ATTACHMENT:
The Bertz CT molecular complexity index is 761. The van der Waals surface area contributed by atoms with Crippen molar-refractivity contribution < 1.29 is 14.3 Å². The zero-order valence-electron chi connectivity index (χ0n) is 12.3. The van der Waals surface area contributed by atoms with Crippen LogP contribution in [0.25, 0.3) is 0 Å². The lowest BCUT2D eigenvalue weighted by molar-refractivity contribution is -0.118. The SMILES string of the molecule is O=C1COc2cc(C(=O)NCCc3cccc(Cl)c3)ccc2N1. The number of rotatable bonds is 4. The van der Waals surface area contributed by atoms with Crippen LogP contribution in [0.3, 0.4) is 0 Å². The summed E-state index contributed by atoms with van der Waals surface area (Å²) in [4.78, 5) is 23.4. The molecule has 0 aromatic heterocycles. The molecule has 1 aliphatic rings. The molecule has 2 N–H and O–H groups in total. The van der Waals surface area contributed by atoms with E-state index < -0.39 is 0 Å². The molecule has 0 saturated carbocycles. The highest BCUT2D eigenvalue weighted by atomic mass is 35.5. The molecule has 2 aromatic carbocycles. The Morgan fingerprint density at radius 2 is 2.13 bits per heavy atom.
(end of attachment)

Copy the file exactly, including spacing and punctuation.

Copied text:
The Bertz CT molecular complexity index is 761. The van der Waals surface area contributed by atoms with Crippen molar-refractivity contribution < 1.29 is 14.3 Å². The zero-order valence-electron chi connectivity index (χ0n) is 12.3. The van der Waals surface area contributed by atoms with Crippen LogP contribution in [0.25, 0.3) is 0 Å². The lowest BCUT2D eigenvalue weighted by molar-refractivity contribution is -0.118. The SMILES string of the molecule is O=C1COc2cc(C(=O)NCCc3cccc(Cl)c3)ccc2N1. The number of rotatable bonds is 4. The van der Waals surface area contributed by atoms with Crippen LogP contribution in [0.3, 0.4) is 0 Å². The summed E-state index contributed by atoms with van der Waals surface area (Å²) in [4.78, 5) is 23.4. The molecule has 0 aromatic heterocycles. The molecule has 1 aliphatic rings. The molecule has 2 N–H and O–H groups in total. The van der Waals surface area contributed by atoms with E-state index < -0.39 is 0 Å². The molecule has 0 saturated carbocycles. The highest BCUT2D eigenvalue weighted by atomic mass is 35.5. The molecule has 2 aromatic carbocycles. The Morgan fingerprint density at radius 2 is 2.13 bits per heavy atom.